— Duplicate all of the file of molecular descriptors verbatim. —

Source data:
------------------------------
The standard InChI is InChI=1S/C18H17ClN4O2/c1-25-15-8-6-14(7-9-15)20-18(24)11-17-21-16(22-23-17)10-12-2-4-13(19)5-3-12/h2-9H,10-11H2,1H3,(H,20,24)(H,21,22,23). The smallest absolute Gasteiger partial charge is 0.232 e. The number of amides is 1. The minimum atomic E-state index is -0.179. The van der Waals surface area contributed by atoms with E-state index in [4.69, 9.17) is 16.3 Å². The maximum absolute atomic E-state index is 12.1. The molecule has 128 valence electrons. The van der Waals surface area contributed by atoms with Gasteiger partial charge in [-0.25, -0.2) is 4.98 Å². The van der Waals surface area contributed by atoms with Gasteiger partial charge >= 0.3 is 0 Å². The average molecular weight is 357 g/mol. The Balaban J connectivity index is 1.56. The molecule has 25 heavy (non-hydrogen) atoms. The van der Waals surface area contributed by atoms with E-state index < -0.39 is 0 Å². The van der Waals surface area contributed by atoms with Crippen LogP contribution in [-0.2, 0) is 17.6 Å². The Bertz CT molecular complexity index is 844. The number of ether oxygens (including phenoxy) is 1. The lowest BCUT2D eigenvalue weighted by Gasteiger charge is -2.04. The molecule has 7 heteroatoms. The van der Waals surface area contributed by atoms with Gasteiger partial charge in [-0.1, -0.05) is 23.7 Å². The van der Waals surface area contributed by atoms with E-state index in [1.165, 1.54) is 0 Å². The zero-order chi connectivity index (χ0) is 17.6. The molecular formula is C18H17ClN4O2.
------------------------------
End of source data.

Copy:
The standard InChI is InChI=1S/C18H17ClN4O2/c1-25-15-8-6-14(7-9-15)20-18(24)11-17-21-16(22-23-17)10-12-2-4-13(19)5-3-12/h2-9H,10-11H2,1H3,(H,20,24)(H,21,22,23). The smallest absolute Gasteiger partial charge is 0.232 e. The number of amides is 1. The minimum atomic E-state index is -0.179. The van der Waals surface area contributed by atoms with E-state index in [4.69, 9.17) is 16.3 Å². The maximum absolute atomic E-state index is 12.1. The molecule has 128 valence electrons. The van der Waals surface area contributed by atoms with Gasteiger partial charge in [-0.25, -0.2) is 4.98 Å². The van der Waals surface area contributed by atoms with Gasteiger partial charge >= 0.3 is 0 Å². The average molecular weight is 357 g/mol. The Balaban J connectivity index is 1.56. The molecule has 25 heavy (non-hydrogen) atoms. The van der Waals surface area contributed by atoms with E-state index < -0.39 is 0 Å². The van der Waals surface area contributed by atoms with Crippen LogP contribution in [-0.2, 0) is 17.6 Å². The Bertz CT molecular complexity index is 844. The number of ether oxygens (including phenoxy) is 1. The lowest BCUT2D eigenvalue weighted by Gasteiger charge is -2.04. The molecule has 7 heteroatoms. The van der Waals surface area contributed by atoms with Gasteiger partial charge in [-0.1, -0.05) is 23.7 Å². The van der Waals surface area contributed by atoms with E-state index in [1.165, 1.54) is 0 Å². The zero-order chi connectivity index (χ0) is 17.6. The molecular formula is C18H17ClN4O2.